I stood in my driveway yesterday morning at ten after six, drinking coffee and looking at the horses across the street. It was about 54 degrees and the sun was just starting to rise. I think it hit me right then why I moved to Maine. The problem is, I can't quite describe it with words. I supposed I could say something about about the smell of plants, trees and earth or something about hearing the wind, the frogs (in May), the coyotes (in February), the absence of sirens, and the rain, or I could even say something about seeing the fiery brilliance of the autumn leaves, the rocky coast of the sea, or the general green lumpiness of the landscape, but all of that would not really give you a good idea of the kind of belonging I feel right now. I'm not sure it will last a long time, but right now, I prefer Maine to anywhere.
This last weekend, I had the distinct pleasure to stand up in the wedding of one of my very best friends. The whole weekend was a celebration of a great relationship; a celebration without parallel in recent memory. What a joy it was to see my good friend be so well matched to his new wife. I expect great things to come of their committed union. I expect that the Divine Love of Christ will flow from their new home together. It is times like this that I know deeply the "why" of life.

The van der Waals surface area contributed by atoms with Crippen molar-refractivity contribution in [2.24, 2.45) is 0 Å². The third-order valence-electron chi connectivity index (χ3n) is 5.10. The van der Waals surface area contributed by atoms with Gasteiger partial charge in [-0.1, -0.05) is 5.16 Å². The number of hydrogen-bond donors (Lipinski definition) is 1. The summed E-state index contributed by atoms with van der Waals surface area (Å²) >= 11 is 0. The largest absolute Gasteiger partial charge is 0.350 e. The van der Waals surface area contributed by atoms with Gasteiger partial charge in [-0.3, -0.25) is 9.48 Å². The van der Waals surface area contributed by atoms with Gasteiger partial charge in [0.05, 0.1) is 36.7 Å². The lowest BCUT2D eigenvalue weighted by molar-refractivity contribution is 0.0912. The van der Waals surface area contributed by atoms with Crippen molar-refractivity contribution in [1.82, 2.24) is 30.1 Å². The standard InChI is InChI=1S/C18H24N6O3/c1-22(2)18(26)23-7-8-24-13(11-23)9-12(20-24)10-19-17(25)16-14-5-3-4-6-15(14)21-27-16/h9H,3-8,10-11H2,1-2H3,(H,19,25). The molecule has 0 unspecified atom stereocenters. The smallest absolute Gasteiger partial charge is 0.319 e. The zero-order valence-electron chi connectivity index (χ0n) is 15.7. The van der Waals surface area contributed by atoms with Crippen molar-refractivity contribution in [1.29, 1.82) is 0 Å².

-In other news:
-The volvotron is going to the junkyard this Friday, come hell or high water (a hurricane just missed us and hit Nova Scotia!)
-I am still riding my motorcycle. I plan to ride until ice covers the roads. Could be any day now.
-KT starts her new job tomorrow.
-We have been very happy lately to have seen almost all of our immediate family recently. I even saw my brother-in-law Bryan during a 4 hour layover in Philly on Sunday.
-my best goes to those honest people in the financial sector who are weathering the storm. I hope the people who got us into this get what they deserve (a lifetime living on minimum wage sounds about right), but we all know that they'll get million-dollar severance packages and we'll just keep working, like always. Maybe Bill O-Reilly is right, the American working people will pull the country through this, time after time.